Your packing list for Warsaw will depend on the time of year you go to Poland. Here’s a rundown of the essentials you’ll need to pack for a Warsaw holiday.
The Palace of Culture and Science
Warsaw is a thriving, modern European capital city with all the retail opportunities you would expect anywhere else. There’s practically nothing that can’t be bought there, often far cheaper than you can get it at home. This means, you can pack light in many cases and pick up things as you need them.
Parallel to Berlin and Birmingham, Warsaw enjoys similar types of weather. It can be hot during the summer and dip below freezing in the winter months. Personally, I’ve also found it to be a very windy city, thanks to the tall buildings and wide streets. You should pack your clothes accordingly, with a few extra summer layers, just in case.
Preparing For Your Trip To Warsaw
Make sure you’ve got these essentials sorted well before your departure date:
- Flight Ticket – Make sure you’ve booked all flights well before your departure date. To get a the best value for money, compare flights online and book about three months ahead using a site like 12go. See our How To Get To Warsaw page for more information.
- Accommodation – Prices and availability fluctuate according to season but, as with transport, costs will be considerably cheaper if you book in advance. Use Booking.com to find the best prices, and see our Where To Stay In Warsaw page.
- Passport – Ensure your passport is valid for at least six months and has plenty of blank pages. Also, get a passport cover to protect it from damage and provide a handy place to stash tickets in transit.
- Do I Need A Visa For Poland? – EU citizens, Americans, Australians, Canadians, and residents of many other countries do NOT need a visa for up to 90-day trips to Poland. See this official list for nationalities which do. These citizens should buy a Short-Stay Schengen visa for €80, granting visitors a kind of temporary EU status.
Travel Insurance For Warsaw
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Money For Visiting Warsaw
Despite being a member of the European Union, Poland’s currency is the złoty, abbreviated to zł or PLN.
Visa and Mastercard debit and credit cards are as widely accepted in Polish shops. American Express not so much. Contactless payment methods, including Apple Pay are ubiquitous. As such, you could theoretically have a week in Warsaw without ever needing to use cash.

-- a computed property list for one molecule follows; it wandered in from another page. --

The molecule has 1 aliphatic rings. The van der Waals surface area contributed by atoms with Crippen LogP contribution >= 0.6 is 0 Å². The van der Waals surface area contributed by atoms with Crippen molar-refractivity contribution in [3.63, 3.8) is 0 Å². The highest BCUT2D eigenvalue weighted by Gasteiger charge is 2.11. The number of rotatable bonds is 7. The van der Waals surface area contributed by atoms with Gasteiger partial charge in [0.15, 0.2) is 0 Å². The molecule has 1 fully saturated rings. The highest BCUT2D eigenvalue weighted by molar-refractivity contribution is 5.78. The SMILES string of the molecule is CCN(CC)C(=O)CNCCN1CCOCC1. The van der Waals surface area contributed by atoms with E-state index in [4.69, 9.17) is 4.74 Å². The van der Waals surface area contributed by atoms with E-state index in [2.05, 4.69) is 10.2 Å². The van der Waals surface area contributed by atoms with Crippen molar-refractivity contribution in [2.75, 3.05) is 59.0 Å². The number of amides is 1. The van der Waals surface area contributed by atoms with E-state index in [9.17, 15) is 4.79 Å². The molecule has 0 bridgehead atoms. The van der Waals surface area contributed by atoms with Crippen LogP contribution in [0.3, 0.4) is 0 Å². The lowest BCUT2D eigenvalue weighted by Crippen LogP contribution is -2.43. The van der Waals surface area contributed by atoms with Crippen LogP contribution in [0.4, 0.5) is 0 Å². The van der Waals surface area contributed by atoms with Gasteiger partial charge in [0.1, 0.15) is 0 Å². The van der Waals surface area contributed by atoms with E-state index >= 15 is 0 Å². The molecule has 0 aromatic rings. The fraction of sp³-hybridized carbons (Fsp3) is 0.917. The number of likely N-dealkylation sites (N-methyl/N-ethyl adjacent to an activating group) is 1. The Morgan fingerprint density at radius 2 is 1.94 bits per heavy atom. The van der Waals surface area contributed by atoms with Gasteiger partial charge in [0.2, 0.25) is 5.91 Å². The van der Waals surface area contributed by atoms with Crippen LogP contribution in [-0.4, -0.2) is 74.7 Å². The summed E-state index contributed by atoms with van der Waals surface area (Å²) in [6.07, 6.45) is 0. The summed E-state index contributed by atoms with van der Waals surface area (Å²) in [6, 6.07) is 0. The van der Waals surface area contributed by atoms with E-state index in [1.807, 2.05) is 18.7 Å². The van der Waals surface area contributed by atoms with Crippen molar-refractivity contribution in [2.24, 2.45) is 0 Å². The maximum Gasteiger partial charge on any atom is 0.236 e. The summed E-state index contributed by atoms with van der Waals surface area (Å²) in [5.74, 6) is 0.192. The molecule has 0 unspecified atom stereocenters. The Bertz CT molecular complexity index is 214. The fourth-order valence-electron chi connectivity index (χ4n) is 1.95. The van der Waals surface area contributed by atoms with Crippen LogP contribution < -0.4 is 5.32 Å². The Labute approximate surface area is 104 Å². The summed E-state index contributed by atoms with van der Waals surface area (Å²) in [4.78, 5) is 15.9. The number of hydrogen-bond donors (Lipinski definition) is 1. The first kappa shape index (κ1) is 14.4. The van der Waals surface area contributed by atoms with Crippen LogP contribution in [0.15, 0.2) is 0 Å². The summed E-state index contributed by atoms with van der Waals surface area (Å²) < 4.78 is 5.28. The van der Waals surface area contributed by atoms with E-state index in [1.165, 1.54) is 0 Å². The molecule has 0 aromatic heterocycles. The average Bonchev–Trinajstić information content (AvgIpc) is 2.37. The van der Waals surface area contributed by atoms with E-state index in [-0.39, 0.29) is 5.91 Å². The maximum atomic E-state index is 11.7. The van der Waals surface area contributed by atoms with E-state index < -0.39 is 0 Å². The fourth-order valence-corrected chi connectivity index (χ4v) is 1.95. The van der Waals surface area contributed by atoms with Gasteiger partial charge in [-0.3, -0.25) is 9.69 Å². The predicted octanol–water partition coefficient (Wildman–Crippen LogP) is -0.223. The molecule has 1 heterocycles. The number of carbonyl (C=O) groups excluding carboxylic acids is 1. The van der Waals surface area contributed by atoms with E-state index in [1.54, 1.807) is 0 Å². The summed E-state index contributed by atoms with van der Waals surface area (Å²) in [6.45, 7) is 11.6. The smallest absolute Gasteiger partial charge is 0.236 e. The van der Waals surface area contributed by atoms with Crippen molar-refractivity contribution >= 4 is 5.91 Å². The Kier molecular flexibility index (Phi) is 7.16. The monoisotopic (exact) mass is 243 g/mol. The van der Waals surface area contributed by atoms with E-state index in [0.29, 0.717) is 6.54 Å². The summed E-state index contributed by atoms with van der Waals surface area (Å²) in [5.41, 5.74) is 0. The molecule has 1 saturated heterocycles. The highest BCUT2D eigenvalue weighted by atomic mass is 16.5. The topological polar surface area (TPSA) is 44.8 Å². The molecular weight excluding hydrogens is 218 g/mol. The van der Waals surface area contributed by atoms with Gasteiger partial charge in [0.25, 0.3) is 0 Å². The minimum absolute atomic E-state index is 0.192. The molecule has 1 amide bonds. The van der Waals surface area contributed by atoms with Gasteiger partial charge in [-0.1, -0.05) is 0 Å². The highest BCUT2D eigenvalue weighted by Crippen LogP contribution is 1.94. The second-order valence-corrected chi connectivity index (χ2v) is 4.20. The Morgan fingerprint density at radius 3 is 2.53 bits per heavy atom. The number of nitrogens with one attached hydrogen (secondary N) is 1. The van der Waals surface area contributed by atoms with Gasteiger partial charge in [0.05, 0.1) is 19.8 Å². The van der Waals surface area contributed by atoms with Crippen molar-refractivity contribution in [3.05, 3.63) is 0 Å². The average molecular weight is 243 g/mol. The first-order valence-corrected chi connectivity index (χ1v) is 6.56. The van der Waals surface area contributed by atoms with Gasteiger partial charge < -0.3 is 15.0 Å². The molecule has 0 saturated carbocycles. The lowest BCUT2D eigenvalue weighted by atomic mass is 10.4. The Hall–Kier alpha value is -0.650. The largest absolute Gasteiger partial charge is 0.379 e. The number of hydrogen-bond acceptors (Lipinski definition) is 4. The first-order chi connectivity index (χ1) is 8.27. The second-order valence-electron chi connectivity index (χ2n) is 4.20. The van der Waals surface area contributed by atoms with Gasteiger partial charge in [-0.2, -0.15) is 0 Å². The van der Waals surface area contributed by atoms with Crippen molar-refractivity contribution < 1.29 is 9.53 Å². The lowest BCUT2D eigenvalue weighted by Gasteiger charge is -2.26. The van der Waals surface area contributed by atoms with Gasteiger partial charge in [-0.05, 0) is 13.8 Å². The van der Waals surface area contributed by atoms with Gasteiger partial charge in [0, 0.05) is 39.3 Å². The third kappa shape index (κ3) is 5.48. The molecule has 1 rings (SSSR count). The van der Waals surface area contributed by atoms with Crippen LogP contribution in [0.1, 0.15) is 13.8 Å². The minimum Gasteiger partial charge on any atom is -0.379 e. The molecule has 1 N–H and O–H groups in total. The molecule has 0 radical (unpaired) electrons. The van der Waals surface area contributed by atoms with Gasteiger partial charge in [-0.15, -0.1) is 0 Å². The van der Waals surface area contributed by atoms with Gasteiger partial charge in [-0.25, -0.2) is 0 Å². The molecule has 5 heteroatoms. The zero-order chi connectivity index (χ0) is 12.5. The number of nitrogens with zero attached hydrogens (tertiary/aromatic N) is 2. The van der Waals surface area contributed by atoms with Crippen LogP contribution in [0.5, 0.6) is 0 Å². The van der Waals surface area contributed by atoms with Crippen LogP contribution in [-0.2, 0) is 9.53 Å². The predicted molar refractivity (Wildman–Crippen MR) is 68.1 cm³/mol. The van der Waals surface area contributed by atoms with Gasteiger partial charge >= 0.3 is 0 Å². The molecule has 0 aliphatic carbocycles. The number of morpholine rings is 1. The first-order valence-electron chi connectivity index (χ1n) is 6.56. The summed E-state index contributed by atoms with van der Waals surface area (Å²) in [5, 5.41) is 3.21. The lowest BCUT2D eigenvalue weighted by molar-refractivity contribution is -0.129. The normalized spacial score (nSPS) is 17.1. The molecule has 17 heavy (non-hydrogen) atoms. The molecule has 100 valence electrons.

ATMs (‘bancomat’) as almost anywhere else in Europe. Cash machines don’t usually carry a usage fee, especially if you stick to the main banks. If your bank charges a flat fee, get a large wodge in one go. If offered, withdraw in the local rather than your home currency. It’s cheaper. You will probably need your PIN number.
Always inform your bank before travelling and check that your cards will work internationally and check whether your bank is partnered with a Polish equivalent, as these often carry a better exchange rate. If you’re having problems, try at a couple of different banks first, then call the number on the back of the card and you should be able to get it unfrozen. I’ve also found it prudent to carry a back up card from a different account.
The other option is to bring cash and change it once you get to Poland. Exchange offices (look for ’kantor’) are competitive and often don’t ask for commission. Wait until you’ve left the airport and get to the city. Make sure they advertise two rates (buying and selling) and confirm any transaction fees upfront. Change a lump sum for a better deal. This also serves as backup in case something goes wrong.
Other Documents To Prepare For A Visit To Warsaw
- Student Card – If you’re a student (or under 30 or a teacher), make sure you get an International Student Identity Card. This will entitle you to a bewildering array of discounts, including guidebooks, STA travel, and cheap entry.
- Driving Licence – You shouldn’t have any problems using a foreign licence in Poland, as long as you are over 18 with a full licence and have never been disqualified. You are required by law to carry the original registration and ownership documents, as well as insurance papers. Poland has one of the highest road fatality rates in Europe and the police are particularly strict with drivers under the influence of alcohol.
- Document Scans – Take cellphone photos of your passport, credit cards, insurance information, and any other documents, then save them as JPEGs to your online email account like Gmail. This way, if you lose any of your documents, you have copies available on your phone and anywhere with an internet connection. Also keep a list on your phone and in your email account of the contact details of banks etc that you need to cancel.
What Do You Need To Pack For Warsaw?
You can get almost anything over the counter and Poland is a reasonably priced country, so the golden rule is to always pack less. Bigger supermarkets are open late and over the weekend. You can also rely on the various chains of convenience stores, such as 7-Eleven, from roughly 6am-11pm daily.